A bar on the bridge deck sits right at this transition point, with three stools facing outward. When the powered window recedes into the bar as the adjacent bi-folding door opens, those sitting at the bar will feel like they are outside while being completely sheltered from the elements.
The yard builds semi-custom boats, so there is room for variation. “It’s not an open canvas but the canvas is pretty good,” Healey says. “Obviously bulkheads cannot be moved.” And there are options in terms of engine power. The first 93 matches the yacht’s big dimensions with big power from MTU. “The performance of this boat is another separation point for us,” Landry says. The 93’s top speed exceeds 27 knots, thanks to the twin 1,945hp 12 cylinder MTUs. Cruise speed is between 21 and 24 knots.
The hull bottom contributes, of course. “We have spent $48.5 million on R&D, design, engineering and tooling of all of our new models in the last four years,” Healey says. “If we didn’t spend it, we wouldn’t have the product that we have today.” Designers and builders put the 93’s new hull through its paces in what Critchett describes as “a very rough water sea trial where a professional crew probably wouldn’t have taken out their guests. We specifically wanted a day like that, and it was a great day. It’s amazing what a 93ft, couple hundred thousand pound boat will do; it is extremely comfortable.”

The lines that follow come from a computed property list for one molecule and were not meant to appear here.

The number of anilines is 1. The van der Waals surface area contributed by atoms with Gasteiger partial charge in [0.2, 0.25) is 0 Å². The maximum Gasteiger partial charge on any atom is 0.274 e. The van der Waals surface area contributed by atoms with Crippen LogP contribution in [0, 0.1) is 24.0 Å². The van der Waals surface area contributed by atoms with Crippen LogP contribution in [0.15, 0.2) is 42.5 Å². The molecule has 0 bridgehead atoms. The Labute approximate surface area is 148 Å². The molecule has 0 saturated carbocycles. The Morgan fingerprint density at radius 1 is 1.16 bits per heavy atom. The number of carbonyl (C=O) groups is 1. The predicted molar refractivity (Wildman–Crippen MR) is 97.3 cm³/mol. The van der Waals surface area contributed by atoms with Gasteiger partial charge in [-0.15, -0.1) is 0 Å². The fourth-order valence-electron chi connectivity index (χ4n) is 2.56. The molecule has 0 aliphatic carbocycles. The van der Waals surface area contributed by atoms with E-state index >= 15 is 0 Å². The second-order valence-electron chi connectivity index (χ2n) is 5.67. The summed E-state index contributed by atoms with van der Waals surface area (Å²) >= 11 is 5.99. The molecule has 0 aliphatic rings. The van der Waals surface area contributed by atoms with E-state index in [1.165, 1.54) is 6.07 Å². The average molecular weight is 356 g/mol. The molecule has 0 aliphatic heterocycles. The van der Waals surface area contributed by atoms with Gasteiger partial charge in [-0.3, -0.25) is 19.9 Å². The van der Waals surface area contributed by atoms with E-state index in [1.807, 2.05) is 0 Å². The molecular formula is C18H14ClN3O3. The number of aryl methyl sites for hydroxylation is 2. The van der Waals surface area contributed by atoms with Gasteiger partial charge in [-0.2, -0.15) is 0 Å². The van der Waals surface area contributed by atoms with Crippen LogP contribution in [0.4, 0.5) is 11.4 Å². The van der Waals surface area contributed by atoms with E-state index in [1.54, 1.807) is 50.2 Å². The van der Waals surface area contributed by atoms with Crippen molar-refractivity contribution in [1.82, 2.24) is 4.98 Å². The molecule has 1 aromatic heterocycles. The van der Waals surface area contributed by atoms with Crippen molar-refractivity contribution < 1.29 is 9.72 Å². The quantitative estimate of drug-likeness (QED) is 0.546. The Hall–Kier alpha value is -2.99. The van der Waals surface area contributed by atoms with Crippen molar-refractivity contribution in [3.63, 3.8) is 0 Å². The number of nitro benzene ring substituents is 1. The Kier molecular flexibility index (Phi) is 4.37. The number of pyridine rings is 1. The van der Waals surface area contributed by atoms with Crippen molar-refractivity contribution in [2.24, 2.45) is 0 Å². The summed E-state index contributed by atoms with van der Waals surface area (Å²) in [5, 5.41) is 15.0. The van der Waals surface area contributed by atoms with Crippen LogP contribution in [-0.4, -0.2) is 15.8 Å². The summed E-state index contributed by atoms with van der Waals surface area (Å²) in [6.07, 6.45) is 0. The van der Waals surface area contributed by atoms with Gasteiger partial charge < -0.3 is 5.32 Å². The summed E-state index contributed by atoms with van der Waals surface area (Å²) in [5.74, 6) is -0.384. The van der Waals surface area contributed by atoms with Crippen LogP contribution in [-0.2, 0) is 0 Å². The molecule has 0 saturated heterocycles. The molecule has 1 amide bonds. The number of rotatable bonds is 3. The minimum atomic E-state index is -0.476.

The engine room is a particular point of pride for the builder. The machinery room gleams with Awlgrip finish, and there’s easy walkaround access for all maintenance. But it’s what you don’t see at first glance that really sets it apart. “It’s the quality of the equipment, components and installation. Everything is done properly for easy serviceability. It’s 100 per cent done right,” Healey says.
On top of the layout that caters to Americans’ penchant for size, there are a number of extra features on this model that add to the experience. One of the most prominent is the balcony. Hydraulic sliding glass doors open on the starboard side of the main saloon next to the dining area, and the bulwark unfolds, also hydraulically, bringing the outdoors in.
A sunroof over the helm a level above accomplishes the same thing. With both the roof and aft door open, the bridge deck saloon gets plenty of fresh air and is at one with the aft deck. This deck is dedicated to entertaining, as the tender is stowed below in a garage behind the transom door.
The foredeck hosts another al fresco lounge including a sofa that can be sheltered with removable carbon fibre poles. These are stored, along with the balcony’s rails, under the adjacent sunpad, which is one huge storage space. Forward of this is a skylight above the VIP suite’s queen-sized bed.
The interior, built in-house, is as meticulously done as you might expect, featuring walnut, engineered wood from Avalon, thick carpeting, electrically powered curtains, and a variety of stone finishes from Caesarstone. There’s no rattling, drawers close decisively and doors latch precisely into place.
As Healey says, hardy sportfisher DNA can be found everywhere, “from the bottom of the boat and the engine room, to the quality of cabinetry, the exterior styling and the enclosed bridge. Remember, we (also) built motor yachts for 30 years. We took a hiatus for about 13 years; now we’re back!”
The next step in the series is already well in the works. The 100 will be an extended 93 with a fishing cockpit – a nice hybrid of Viking’s sportfishing and Motor Yacht lines.